Monday of the First Week of Advent
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While serving in the French army in 1940, Jean-Paul Sartre, the existentialist philosopher and playwright, was captured by Germans and placed in a prisoner of war camp. Before Christmas, a fellow-prisoner named Paul Feller who was a Jesuit, persuaded Sartre to write a Christmas play for the Christians imprisoned with them. By 1940, Sartre—who had been baptized a Catholic—was a declared atheist, but he agreed to the request out of a sense of solidarity with the other prisoners. The following is a brief excerpt from the resulting play, called “Bar-Jona,” in which Sartre offers a moving reflection on the Virgin Mother and her newborn son, Jesus.
The Virgin is pale, and she looks at the baby. What I would paint on her face is an anxious wonderment, such as has never before been seen on a human face. For Christ is her baby, flesh of her flesh, and the fruit of her womb. She has carried him for nine months, and she will give him her breast, and her milk will become the blood of God. There are moments when the temptation is so strong that she forgets that he is God. She folds him in her arms and says: My little one.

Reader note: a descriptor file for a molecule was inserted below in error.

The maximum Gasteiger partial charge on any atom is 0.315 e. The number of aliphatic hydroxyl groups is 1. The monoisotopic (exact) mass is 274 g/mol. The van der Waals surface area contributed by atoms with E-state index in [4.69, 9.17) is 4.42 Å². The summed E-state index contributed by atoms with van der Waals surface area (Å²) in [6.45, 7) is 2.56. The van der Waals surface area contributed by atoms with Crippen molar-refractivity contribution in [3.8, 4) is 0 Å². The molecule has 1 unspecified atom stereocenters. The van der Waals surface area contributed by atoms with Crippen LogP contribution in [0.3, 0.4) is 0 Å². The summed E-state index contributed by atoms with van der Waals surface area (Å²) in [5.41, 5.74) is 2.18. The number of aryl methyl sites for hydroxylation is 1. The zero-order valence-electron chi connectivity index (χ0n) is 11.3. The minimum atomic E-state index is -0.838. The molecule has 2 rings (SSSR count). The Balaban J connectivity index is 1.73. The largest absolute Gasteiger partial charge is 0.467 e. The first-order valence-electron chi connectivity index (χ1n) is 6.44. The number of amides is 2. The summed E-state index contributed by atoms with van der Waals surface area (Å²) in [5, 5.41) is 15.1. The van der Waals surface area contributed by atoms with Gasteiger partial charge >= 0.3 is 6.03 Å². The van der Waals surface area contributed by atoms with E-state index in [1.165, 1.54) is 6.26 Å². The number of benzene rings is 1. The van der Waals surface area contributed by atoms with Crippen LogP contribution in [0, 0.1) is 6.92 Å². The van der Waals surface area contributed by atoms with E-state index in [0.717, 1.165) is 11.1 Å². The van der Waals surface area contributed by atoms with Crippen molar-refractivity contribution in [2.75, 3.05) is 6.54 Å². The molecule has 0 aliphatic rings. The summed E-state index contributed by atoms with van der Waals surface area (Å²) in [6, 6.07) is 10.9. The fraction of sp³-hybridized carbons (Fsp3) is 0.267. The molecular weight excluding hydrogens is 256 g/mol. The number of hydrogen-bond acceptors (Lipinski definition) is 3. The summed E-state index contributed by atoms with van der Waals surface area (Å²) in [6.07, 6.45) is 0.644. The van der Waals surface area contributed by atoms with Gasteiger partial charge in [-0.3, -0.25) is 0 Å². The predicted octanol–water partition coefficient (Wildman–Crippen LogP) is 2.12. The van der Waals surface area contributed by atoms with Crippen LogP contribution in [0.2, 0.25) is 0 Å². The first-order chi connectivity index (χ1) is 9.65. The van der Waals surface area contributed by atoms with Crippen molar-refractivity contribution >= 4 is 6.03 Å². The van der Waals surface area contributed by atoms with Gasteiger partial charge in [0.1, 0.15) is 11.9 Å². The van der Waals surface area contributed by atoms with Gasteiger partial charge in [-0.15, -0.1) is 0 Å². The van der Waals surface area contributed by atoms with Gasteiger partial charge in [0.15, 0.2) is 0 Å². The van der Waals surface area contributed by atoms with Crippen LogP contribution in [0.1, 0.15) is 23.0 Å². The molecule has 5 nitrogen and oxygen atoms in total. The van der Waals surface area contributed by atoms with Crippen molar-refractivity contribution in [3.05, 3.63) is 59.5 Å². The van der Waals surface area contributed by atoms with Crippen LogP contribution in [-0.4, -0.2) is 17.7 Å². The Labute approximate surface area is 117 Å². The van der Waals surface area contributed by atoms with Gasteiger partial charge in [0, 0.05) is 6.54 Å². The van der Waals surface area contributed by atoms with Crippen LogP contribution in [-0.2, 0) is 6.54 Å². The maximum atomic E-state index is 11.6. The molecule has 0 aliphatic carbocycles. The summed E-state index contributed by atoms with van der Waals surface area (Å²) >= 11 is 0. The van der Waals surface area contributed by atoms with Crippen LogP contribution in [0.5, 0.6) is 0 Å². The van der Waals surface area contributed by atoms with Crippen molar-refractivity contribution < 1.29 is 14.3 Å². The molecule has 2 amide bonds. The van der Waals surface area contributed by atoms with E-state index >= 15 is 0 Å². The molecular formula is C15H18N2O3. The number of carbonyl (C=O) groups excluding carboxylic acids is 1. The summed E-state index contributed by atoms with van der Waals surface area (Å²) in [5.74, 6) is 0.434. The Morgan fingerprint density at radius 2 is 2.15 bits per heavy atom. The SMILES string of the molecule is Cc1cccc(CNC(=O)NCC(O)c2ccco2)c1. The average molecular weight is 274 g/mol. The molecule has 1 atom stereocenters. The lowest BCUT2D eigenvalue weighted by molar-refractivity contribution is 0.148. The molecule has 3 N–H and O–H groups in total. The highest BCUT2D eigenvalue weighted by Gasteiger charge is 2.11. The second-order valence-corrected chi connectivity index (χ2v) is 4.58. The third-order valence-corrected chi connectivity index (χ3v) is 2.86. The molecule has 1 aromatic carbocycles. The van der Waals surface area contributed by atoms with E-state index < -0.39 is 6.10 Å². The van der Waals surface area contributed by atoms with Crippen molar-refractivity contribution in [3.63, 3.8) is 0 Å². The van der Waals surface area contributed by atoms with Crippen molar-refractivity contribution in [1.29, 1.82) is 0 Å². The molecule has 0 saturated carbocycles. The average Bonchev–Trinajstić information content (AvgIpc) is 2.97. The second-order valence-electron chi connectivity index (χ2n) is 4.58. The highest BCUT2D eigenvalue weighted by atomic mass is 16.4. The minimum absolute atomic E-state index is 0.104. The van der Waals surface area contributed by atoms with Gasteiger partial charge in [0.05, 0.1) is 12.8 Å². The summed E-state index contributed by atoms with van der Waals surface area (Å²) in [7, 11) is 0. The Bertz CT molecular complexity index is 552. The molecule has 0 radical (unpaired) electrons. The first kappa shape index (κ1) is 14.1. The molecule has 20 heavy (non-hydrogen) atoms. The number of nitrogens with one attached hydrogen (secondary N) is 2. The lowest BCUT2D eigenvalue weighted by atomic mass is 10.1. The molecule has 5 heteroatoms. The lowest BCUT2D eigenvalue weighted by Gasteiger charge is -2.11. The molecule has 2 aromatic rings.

But at other moments she feels a stranger, and she thinks: God is there — and she finds herself caught by a religious awe before this speechless God, this terrifying infant. All mothers at times are brought up sharp in this way before this fragment of themselves, their baby. They feel themselves in exile at two paces from this new life that they have created from their life, and which is now peopled by another’s thoughts. But no other baby has been so cruelly and suddenly snatched from his mother, for he is God, and he surpasses in every way anything that she can imagine. It is a hard trial for a mother to be ashamed of herself and her human condition before her son.
But I think that there are other rapid, fleeting moments when she realizes at once that Christ is her son, her very own baby, and that he is God. She looks at him and thinks: This God is my baby. This divine flesh is my flesh. He is made from me. He has my eyes, and the curve of his mouth is the curve of mine. He is like me. He is God and he is like me.
No other woman has been lucky enough to have a God for herself alone, a tiny little God whom she can take in her arms and cover with kisses, a warm-bodied God who smiles and breathes, a God that she can touch, who is alive. And it is in these moments that I would paint Mary, if I was a painter, and I would try to capture the air of radiant tenderness and timidity with which she lifts her finger to touch the sweet skin of her baby-God, whose warm weight she feels on her knees, and who smiles.
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